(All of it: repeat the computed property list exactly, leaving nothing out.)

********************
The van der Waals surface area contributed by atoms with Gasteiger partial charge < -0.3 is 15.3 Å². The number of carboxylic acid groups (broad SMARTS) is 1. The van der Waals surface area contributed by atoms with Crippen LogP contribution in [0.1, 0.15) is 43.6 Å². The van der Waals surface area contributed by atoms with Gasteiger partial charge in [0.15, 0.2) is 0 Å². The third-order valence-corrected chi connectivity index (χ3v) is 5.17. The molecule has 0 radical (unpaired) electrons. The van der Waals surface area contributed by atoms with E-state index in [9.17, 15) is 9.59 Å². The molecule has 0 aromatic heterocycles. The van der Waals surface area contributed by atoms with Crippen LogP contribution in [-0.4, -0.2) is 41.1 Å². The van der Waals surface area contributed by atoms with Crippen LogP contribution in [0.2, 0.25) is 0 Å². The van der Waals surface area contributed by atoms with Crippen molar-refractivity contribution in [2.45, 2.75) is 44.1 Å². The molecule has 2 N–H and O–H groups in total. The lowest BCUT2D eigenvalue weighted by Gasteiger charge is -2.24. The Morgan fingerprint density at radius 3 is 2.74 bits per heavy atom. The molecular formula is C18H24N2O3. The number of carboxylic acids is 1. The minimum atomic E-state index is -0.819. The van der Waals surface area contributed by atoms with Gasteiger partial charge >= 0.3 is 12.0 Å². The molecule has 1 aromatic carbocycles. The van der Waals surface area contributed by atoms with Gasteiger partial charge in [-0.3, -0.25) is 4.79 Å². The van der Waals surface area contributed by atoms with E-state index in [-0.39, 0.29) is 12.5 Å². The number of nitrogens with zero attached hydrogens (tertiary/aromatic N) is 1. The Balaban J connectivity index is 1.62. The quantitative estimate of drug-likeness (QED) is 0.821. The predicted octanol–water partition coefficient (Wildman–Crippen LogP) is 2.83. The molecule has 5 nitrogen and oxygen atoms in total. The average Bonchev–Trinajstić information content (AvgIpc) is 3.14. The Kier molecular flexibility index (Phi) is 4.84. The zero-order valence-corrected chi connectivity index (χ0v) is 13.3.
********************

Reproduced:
The van der Waals surface area contributed by atoms with Gasteiger partial charge < -0.3 is 15.3 Å². The number of carboxylic acid groups (broad SMARTS) is 1. The van der Waals surface area contributed by atoms with Crippen LogP contribution in [0.1, 0.15) is 43.6 Å². The van der Waals surface area contributed by atoms with Gasteiger partial charge in [0.15, 0.2) is 0 Å². The third-order valence-corrected chi connectivity index (χ3v) is 5.17. The molecule has 0 radical (unpaired) electrons. The van der Waals surface area contributed by atoms with E-state index in [9.17, 15) is 9.59 Å². The molecule has 0 aromatic heterocycles. The van der Waals surface area contributed by atoms with Crippen LogP contribution in [-0.4, -0.2) is 41.1 Å². The van der Waals surface area contributed by atoms with Crippen LogP contribution in [0.2, 0.25) is 0 Å². The van der Waals surface area contributed by atoms with Crippen molar-refractivity contribution in [2.45, 2.75) is 44.1 Å². The molecule has 2 N–H and O–H groups in total. The lowest BCUT2D eigenvalue weighted by Gasteiger charge is -2.24. The Morgan fingerprint density at radius 3 is 2.74 bits per heavy atom. The molecular formula is C18H24N2O3. The number of carboxylic acids is 1. The minimum atomic E-state index is -0.819. The van der Waals surface area contributed by atoms with Gasteiger partial charge >= 0.3 is 12.0 Å². The molecule has 1 aromatic carbocycles. The van der Waals surface area contributed by atoms with Gasteiger partial charge in [-0.3, -0.25) is 4.79 Å². The van der Waals surface area contributed by atoms with E-state index in [-0.39, 0.29) is 12.5 Å². The number of nitrogens with zero attached hydrogens (tertiary/aromatic N) is 1. The Balaban J connectivity index is 1.62. The quantitative estimate of drug-likeness (QED) is 0.821. The predicted octanol–water partition coefficient (Wildman–Crippen LogP) is 2.83. The molecule has 5 nitrogen and oxygen atoms in total. The average Bonchev–Trinajstić information content (AvgIpc) is 3.14. The Kier molecular flexibility index (Phi) is 4.84. The zero-order valence-corrected chi connectivity index (χ0v) is 13.3.